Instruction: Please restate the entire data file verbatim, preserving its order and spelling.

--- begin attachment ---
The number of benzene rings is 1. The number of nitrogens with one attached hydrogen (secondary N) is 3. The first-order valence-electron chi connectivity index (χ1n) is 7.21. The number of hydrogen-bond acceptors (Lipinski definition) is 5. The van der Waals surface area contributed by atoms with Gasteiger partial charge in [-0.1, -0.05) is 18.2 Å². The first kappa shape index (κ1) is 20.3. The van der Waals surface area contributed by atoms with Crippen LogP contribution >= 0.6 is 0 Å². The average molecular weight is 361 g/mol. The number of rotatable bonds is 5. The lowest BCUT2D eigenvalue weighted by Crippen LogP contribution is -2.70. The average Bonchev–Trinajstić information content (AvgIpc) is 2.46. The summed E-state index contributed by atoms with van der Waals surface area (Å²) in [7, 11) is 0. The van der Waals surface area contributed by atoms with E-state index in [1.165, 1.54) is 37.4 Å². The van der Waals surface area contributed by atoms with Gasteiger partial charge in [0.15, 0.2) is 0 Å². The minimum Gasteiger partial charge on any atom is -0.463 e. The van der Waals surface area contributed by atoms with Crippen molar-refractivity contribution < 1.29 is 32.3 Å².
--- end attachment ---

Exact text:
The number of benzene rings is 1. The number of nitrogens with one attached hydrogen (secondary N) is 3. The first-order valence-electron chi connectivity index (χ1n) is 7.21. The number of hydrogen-bond acceptors (Lipinski definition) is 5. The van der Waals surface area contributed by atoms with Gasteiger partial charge in [-0.1, -0.05) is 18.2 Å². The first kappa shape index (κ1) is 20.3. The van der Waals surface area contributed by atoms with Crippen LogP contribution >= 0.6 is 0 Å². The average molecular weight is 361 g/mol. The number of rotatable bonds is 5. The lowest BCUT2D eigenvalue weighted by Crippen LogP contribution is -2.70. The average Bonchev–Trinajstić information content (AvgIpc) is 2.46. The summed E-state index contributed by atoms with van der Waals surface area (Å²) in [7, 11) is 0. The van der Waals surface area contributed by atoms with E-state index in [1.165, 1.54) is 37.4 Å². The van der Waals surface area contributed by atoms with Gasteiger partial charge in [0.15, 0.2) is 0 Å². The minimum Gasteiger partial charge on any atom is -0.463 e. The van der Waals surface area contributed by atoms with Crippen molar-refractivity contribution < 1.29 is 32.3 Å².